Article Text

Findings that shed new light on the possible pathogenesis of a disease or an adverse effect
Disappearance of “phantom limb” and amputated arm usage during dreaming in REM sleep behaviour disorder
  1. Roberto Vetrugno1,
  2. Isabelle Arnulf2,
  3. Pasquale Montagna1
  1. 1
    University of Bologna, Dpt. of Neurological Sciences, Via Ugo Foscolo 7, Bologna, 40123, Italy
  2. 2
    Federation des Pathologies du Sommeil, Hopital Pitié-Salpetriere, Assistance Publique Hopitaux de Paris, Paris, France
  1. roberto.vetrugno{at}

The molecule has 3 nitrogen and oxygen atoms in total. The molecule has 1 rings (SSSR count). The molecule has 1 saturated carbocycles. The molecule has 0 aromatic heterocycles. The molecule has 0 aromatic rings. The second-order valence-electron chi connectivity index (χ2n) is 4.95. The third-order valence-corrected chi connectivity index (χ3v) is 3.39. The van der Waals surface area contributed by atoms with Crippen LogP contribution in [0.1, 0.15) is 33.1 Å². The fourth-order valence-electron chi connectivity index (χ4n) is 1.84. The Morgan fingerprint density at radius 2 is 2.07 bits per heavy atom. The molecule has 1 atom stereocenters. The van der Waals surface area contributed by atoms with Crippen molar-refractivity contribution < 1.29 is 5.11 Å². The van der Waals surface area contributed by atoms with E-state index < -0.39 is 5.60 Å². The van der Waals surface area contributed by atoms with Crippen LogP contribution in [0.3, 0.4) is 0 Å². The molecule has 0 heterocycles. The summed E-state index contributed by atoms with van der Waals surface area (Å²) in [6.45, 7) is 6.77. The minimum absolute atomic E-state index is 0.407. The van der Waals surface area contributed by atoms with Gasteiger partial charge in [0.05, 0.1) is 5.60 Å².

Limb amputation is followed, in approximately 90% of patients, by “phantom limb” sensations during wakefulness. When amputated patients dream, however, the phantom limb may be present all the time, part of the time, intermittently or not at all. Such dreaming experiences in amputees have usually been obtained only retrospectively in the morning and, moreover, dreaming is normally associated with muscular atonia so the motor counterpart of the phantom limb experience cannot be observed directly. REM sleep behaviour disorder (RBD), in which muscle atonia is absent during REM sleep and patients act out their dreams, allows a more direct analysis of the “phantom limb” phenomena and their modifications during sleep.

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  • Competing interests: None.